If anyone thought that Sen. Ted Cruz, R-Texas was cowed by the boos he experienced the night before and the physical threats against his wife for his refusing to endorse Donald Trump, they might want to think again. Cruz met with the Texas delegation and expanded on the nonendorsement. He said that he declined to be a “servile puppy dog” to the man who had attacked his wife and father.

A great many Republicans, including Cruz’s former friend Sarah Palin, are yelping that he has reneged on his given pledge to support the Republican nominee.

Cruz suggested that the personal attacks had abrogated that promise. Red State also points out that Donald Trump himself had revoked that agreement months ago.

Some are speculating that Cruz’s performance on the third night of the convention was a calculated ploy to position himself for 2020 if Trump loses in November. But Cruz must be able to read the same polls that everyone else can, that Trump and Hillary Clinton are neck and neck and that Clinton is wildly unpopular. Trump could win, which leaves Cruz out in the wilderness in the Senate more than he already is.

The stand might even place Cruz’s re-election chances in 2018 in peril if President Trump decides to be vengeful.

Cruz is one of those politicians whom one hardly ever sees, a man who will stand on principle and will not budge from that position, no matter what the political consequences. All of what Cruz has done, including the government shutdown and attacking his fellow Republicans, stems from this salient fact.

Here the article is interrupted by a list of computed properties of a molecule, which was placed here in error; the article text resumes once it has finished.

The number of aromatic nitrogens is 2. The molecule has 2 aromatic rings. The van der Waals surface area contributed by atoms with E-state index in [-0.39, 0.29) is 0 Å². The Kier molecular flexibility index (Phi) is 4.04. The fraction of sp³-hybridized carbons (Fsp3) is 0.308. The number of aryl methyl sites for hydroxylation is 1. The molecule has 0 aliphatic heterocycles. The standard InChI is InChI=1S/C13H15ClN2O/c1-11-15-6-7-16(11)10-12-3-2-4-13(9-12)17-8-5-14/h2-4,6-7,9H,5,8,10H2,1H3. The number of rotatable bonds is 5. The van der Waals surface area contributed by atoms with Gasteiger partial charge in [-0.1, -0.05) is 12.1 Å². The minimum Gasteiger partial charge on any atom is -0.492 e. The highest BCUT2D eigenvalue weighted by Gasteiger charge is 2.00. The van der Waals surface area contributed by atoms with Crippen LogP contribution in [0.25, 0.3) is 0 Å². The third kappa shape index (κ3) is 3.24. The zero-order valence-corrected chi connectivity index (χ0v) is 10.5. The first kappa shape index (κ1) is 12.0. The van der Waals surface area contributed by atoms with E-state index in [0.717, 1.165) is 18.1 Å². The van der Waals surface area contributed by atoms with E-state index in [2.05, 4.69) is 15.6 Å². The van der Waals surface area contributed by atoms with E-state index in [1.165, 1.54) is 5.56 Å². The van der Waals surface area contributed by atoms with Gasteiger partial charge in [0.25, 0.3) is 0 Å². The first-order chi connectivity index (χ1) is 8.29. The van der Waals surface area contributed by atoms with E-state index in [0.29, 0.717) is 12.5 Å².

Winston Churchill may have been the last statesman who was so unbending.

A lot of Cruz’s fellow Republicans are, no doubt, exasperated with Cruz. They agree with Cruz that Trump has a slew of character flaws and that he is, to say the least, unreliable. But they have endorsed Trump anyway, seeing in him the path to political power and a way to stop Hillary Clinton, a person of pure evil, from being elected.

Some may have convinced themselves that Trump will grow in office and take good advice.

With some apologies to Robert Bolt, one can imagine one of those Republicans, say, Marco Rubio, confronting Ted Cruz and saying, “--look at these names! Why can't you do as I did and come with us, for fellowship!”

Cruz, like Sir Thomas More, would look at his friend sadly and respond, “And when we die, and you are sent to heaven for doing your conscience, and I am sent to hell for not doing mine, will you come with me, for fellowship?”

Cruz may never become president for his unbending stand on principle, mores the pity.

The again, Donald Trump could execute an unexpected twist. He could apologize during his acceptance speech. But then he would not be Trump if he were to do that.

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